Friday, April 15, 2011

Diptyque - Olène

Pretty please!

I used to be quite the snob about pretty perfume. Not for me, I said, the simple floral bouquets. Give me spices and woods and leather! If I wore florals, they were complicated with bitter moss or animalic bases to make them darker, bitchier femme fatales. I didn't do girly. Boy, was I missing out.

Olène is girly and sweet, but without being stawberry/carmel/cotton candy dreck. It's a simple, romantic floral  based on three notes: wisteria, jasmine and narcissus.

I've never smelled wisteria, but they must smell like lilac, because the first few minutes of Olène smell exactly like burying your nose in a big bunch of fresh lilacs. It's intoxicating. Then, a short while later, it switches to rich jasmine, wafting it's gorgeous, gasoline-edged and narcotic prettiness everywhere. The narcissus in the base is barely there but it adds a slightly waxy, earthy strength.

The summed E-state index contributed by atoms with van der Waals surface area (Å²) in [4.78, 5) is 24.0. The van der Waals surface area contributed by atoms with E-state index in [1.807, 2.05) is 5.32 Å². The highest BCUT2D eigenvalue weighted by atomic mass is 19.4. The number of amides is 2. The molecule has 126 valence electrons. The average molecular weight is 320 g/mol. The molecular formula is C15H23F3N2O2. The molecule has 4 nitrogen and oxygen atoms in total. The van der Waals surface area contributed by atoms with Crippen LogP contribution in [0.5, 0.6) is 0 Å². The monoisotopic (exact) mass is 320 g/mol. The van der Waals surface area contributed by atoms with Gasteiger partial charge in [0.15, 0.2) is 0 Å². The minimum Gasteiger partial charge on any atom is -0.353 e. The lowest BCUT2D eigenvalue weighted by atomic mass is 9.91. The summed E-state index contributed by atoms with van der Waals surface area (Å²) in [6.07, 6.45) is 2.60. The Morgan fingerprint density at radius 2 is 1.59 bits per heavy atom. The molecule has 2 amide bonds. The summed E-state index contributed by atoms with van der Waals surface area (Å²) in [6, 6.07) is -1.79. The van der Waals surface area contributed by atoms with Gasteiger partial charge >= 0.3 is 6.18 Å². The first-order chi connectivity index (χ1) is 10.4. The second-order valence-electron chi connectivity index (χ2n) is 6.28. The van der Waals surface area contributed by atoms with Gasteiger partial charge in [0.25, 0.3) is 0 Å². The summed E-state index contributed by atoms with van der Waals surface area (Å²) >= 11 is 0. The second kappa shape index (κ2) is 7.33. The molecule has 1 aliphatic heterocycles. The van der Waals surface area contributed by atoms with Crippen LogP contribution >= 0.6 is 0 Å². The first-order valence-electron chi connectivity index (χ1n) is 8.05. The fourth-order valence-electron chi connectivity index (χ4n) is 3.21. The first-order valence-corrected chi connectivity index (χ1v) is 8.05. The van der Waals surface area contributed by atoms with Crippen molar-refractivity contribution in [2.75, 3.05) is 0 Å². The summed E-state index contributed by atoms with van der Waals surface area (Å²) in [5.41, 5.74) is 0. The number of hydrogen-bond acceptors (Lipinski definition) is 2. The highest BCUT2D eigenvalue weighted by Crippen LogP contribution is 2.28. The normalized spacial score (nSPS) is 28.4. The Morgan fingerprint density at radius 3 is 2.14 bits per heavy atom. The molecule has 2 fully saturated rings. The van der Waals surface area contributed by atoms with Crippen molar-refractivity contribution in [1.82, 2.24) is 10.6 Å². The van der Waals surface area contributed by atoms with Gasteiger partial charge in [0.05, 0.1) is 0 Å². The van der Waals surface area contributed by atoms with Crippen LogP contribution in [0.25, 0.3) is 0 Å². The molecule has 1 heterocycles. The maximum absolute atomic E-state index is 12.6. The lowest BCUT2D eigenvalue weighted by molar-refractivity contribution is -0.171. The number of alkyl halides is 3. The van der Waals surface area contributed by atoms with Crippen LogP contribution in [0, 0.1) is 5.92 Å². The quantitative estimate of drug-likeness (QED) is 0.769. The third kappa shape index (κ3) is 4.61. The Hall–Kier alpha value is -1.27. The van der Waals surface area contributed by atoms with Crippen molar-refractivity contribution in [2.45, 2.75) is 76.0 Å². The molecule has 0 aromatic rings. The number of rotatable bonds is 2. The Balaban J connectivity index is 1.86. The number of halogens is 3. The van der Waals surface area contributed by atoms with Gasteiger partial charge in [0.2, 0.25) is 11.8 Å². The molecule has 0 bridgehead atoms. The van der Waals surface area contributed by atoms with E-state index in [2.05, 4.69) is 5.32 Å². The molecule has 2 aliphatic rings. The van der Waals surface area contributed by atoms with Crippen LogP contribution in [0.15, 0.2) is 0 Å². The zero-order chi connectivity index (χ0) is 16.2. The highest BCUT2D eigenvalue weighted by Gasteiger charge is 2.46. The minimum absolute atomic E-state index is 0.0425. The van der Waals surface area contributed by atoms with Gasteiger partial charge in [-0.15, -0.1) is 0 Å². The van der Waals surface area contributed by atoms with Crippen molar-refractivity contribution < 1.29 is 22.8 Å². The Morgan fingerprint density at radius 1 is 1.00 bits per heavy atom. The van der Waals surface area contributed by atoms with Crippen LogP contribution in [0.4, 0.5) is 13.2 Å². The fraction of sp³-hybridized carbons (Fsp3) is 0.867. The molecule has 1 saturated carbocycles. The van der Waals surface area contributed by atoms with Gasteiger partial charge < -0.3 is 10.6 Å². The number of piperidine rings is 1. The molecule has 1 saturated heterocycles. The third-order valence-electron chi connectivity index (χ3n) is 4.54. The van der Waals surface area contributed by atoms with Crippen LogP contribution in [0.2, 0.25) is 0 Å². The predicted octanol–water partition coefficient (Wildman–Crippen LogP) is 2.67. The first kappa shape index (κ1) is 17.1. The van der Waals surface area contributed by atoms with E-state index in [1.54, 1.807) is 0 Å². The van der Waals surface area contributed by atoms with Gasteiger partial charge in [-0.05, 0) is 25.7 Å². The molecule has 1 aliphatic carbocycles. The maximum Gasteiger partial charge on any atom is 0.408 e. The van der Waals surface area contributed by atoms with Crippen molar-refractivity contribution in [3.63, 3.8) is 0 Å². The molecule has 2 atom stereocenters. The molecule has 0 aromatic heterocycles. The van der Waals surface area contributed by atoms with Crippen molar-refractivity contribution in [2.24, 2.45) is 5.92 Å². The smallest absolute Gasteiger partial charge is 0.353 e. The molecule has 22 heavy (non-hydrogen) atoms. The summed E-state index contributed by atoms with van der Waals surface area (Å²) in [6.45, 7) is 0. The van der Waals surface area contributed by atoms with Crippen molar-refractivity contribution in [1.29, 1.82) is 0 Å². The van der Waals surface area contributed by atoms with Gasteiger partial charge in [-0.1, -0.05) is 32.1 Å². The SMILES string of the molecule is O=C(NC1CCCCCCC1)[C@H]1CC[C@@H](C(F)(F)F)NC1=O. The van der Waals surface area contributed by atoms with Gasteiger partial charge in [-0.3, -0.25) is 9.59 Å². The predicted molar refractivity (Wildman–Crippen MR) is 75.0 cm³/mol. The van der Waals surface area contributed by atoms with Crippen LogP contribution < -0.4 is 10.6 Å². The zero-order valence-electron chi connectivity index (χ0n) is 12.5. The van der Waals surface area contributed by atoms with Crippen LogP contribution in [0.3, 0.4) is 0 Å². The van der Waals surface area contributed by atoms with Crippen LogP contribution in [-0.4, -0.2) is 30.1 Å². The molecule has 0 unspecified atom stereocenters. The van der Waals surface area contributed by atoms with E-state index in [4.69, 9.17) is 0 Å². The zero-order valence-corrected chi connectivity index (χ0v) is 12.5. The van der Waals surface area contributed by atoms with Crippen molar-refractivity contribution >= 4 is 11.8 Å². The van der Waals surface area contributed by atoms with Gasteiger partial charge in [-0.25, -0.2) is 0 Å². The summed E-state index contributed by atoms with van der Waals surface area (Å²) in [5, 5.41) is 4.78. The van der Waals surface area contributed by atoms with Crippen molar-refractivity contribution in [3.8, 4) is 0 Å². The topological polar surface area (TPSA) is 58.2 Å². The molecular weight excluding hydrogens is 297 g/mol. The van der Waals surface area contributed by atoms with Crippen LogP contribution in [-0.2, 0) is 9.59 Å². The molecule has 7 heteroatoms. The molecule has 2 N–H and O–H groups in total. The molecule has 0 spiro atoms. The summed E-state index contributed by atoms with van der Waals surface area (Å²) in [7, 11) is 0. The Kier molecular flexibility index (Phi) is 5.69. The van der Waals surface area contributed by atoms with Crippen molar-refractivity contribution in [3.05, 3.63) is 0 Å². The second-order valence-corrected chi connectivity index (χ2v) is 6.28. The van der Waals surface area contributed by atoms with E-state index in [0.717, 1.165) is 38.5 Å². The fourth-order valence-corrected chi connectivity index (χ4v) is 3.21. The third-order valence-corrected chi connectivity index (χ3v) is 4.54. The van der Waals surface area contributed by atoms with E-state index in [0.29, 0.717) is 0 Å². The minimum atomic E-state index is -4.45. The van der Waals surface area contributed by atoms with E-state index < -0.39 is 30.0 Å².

And that's it. Simple but lovely. And what's wrong with a little prettiness?  In the spring, who can say no to a little romance? Olène makes me feel like mushy love songs and cartoon hearts and bunnies and flowers.

House: Diptyque
Nose:Serge Kalouguine
Notes: wisteria, jasmine, narcissus


  1. I'm saving up for a bottle of Olene. I recently compared it to über-jasmine À la nuit by Serge Lutens. There is no comparison... Olene wins hands down!


  2. Good to know! I haven't tried A la nuit yet, but Olene is on my "I want to buy" list too.

  3. I used to be a total snob too- about prettys and greens- now I love them both and am an anti snob- but prettys must be very good and not at all sugary/ sickly

  4. I'm done with my snobbery. I'm all about the pretty these days.

    This is a beautiful review. The sentence about the jasmine...oh, it makes me want a bottle right now!

    I have never smelled wisteria either, so I am also curious if it smells like lilac.

  5. If you trouble to stick with Olène until the deep drydown you might get to experience something wonderful. On me, the narcissus does not come out to play for several hours, by which time the jasmine and wisteria have gone in for their supper. It is as stunning as it is surprising - glorious, golden and magical.


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